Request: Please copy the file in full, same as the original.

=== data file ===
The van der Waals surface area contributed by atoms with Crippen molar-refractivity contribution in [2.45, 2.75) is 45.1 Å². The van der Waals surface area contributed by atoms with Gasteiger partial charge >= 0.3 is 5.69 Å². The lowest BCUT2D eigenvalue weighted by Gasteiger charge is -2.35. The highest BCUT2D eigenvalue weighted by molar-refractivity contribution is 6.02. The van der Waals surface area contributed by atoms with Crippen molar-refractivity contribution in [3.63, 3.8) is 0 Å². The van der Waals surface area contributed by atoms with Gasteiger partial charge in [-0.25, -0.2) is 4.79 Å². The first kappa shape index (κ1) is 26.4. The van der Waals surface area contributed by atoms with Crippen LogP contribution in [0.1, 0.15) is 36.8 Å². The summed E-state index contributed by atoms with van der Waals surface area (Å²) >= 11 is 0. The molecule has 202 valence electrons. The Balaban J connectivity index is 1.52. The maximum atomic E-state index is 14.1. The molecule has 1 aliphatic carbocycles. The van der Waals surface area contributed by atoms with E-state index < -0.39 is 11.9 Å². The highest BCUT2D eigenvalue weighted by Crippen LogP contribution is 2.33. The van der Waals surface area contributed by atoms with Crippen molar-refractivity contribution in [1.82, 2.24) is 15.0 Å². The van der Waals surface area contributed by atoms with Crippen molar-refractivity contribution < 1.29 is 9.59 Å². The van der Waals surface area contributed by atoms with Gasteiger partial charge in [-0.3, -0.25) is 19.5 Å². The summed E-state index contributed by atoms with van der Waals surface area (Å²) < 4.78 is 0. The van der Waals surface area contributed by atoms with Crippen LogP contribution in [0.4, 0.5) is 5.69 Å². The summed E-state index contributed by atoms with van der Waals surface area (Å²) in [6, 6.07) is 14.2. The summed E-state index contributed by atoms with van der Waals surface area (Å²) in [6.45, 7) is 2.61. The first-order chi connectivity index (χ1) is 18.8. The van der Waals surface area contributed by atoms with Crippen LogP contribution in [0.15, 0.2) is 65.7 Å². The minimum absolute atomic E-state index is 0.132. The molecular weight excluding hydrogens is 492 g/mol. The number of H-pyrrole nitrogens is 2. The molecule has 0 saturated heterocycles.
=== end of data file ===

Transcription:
The van der Waals surface area contributed by atoms with Crippen molar-refractivity contribution in [2.45, 2.75) is 45.1 Å². The van der Waals surface area contributed by atoms with Gasteiger partial charge >= 0.3 is 5.69 Å². The lowest BCUT2D eigenvalue weighted by Gasteiger charge is -2.35. The highest BCUT2D eigenvalue weighted by molar-refractivity contribution is 6.02. The van der Waals surface area contributed by atoms with Crippen molar-refractivity contribution in [3.63, 3.8) is 0 Å². The van der Waals surface area contributed by atoms with Gasteiger partial charge in [-0.25, -0.2) is 4.79 Å². The first kappa shape index (κ1) is 26.4. The van der Waals surface area contributed by atoms with Crippen LogP contribution in [0.1, 0.15) is 36.8 Å². The summed E-state index contributed by atoms with van der Waals surface area (Å²) >= 11 is 0. The molecule has 202 valence electrons. The Balaban J connectivity index is 1.52. The maximum atomic E-state index is 14.1. The molecule has 1 aliphatic carbocycles. The van der Waals surface area contributed by atoms with E-state index < -0.39 is 11.9 Å². The highest BCUT2D eigenvalue weighted by Crippen LogP contribution is 2.33. The van der Waals surface area contributed by atoms with Crippen molar-refractivity contribution in [1.82, 2.24) is 15.0 Å². The van der Waals surface area contributed by atoms with Crippen molar-refractivity contribution < 1.29 is 9.59 Å². The van der Waals surface area contributed by atoms with Gasteiger partial charge in [-0.3, -0.25) is 19.5 Å². The summed E-state index contributed by atoms with van der Waals surface area (Å²) < 4.78 is 0. The van der Waals surface area contributed by atoms with Crippen LogP contribution in [0.4, 0.5) is 5.69 Å². The summed E-state index contributed by atoms with van der Waals surface area (Å²) in [6, 6.07) is 14.2. The summed E-state index contributed by atoms with van der Waals surface area (Å²) in [6.45, 7) is 2.61. The first-order chi connectivity index (χ1) is 18.8. The van der Waals surface area contributed by atoms with Crippen LogP contribution in [0.15, 0.2) is 65.7 Å². The minimum absolute atomic E-state index is 0.132. The molecular weight excluding hydrogens is 492 g/mol. The number of H-pyrrole nitrogens is 2. The molecule has 0 saturated heterocycles.